Todd Shropshire, PT
Q: One of the most common running injuries that physical therapists see is Achilles tendonitis. What is it and how I can prevent it?
Your Achilles tendon is a thick tendon on the back of your heel and when people get into or jump back into running, they sometimes do too much too soon. That includes running at a higher frequency or running more miles than they are accustomed to. This can flair up the Achilles tendon and cause an inflammatory response (Tendonitis) and if left untreated, start to break down the tendon (Tendinopathy) so that anytime a runner pushes up on their toe, they tend to experience increased pain at the posterior heel / lower leg.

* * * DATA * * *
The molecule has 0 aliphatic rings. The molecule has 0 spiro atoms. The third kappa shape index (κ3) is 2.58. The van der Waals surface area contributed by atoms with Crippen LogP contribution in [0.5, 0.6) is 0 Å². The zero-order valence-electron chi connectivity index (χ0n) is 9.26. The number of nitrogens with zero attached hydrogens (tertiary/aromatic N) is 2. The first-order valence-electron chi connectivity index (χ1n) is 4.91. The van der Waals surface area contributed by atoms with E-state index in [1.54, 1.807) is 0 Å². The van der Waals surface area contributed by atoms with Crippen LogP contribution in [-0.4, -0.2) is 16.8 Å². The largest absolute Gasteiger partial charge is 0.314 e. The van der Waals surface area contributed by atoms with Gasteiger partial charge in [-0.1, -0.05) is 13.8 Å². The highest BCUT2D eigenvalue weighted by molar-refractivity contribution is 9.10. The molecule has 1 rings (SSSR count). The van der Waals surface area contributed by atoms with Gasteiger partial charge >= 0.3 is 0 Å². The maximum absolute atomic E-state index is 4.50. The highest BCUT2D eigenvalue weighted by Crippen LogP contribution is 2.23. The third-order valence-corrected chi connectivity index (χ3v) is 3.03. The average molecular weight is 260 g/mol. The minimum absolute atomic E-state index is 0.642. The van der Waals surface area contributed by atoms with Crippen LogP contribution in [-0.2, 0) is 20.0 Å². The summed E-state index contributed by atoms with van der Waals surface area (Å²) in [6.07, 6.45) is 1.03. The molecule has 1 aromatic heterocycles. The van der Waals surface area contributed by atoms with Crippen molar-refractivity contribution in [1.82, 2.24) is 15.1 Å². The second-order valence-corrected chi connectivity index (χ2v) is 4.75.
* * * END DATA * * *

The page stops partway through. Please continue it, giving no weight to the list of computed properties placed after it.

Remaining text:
The treatment depends on the acuteness and severity, or the chronic nature of the injury. With a painful but new flair up, treatment is revolved around trying to appropriately load the Achilles tendon in a pain-free manner. This type of treatment approach promotes healing in the tendon but also re-trains the tendon to bear that load again. An example of this type of progressive therapy is to have patients lay on their stomach on a table or bed, with their feet off the table, and push their toes toward the ceiling. Once this is can be done pain-free, individuals can progress the loading of the Achilles tendon; sitting with feet off the table and pushing down into a resistive band, then standing heel raises on both feet and then single leg heel raises. The progression should be pain-free.
To avoid Achilles tendinitis altogether, start small and start conservatively. Build up your distance and frequency over time and see how you feel.
Todd Shropshire is a physical therapist at OrthoCarolina Ballantyne Physical Therapy.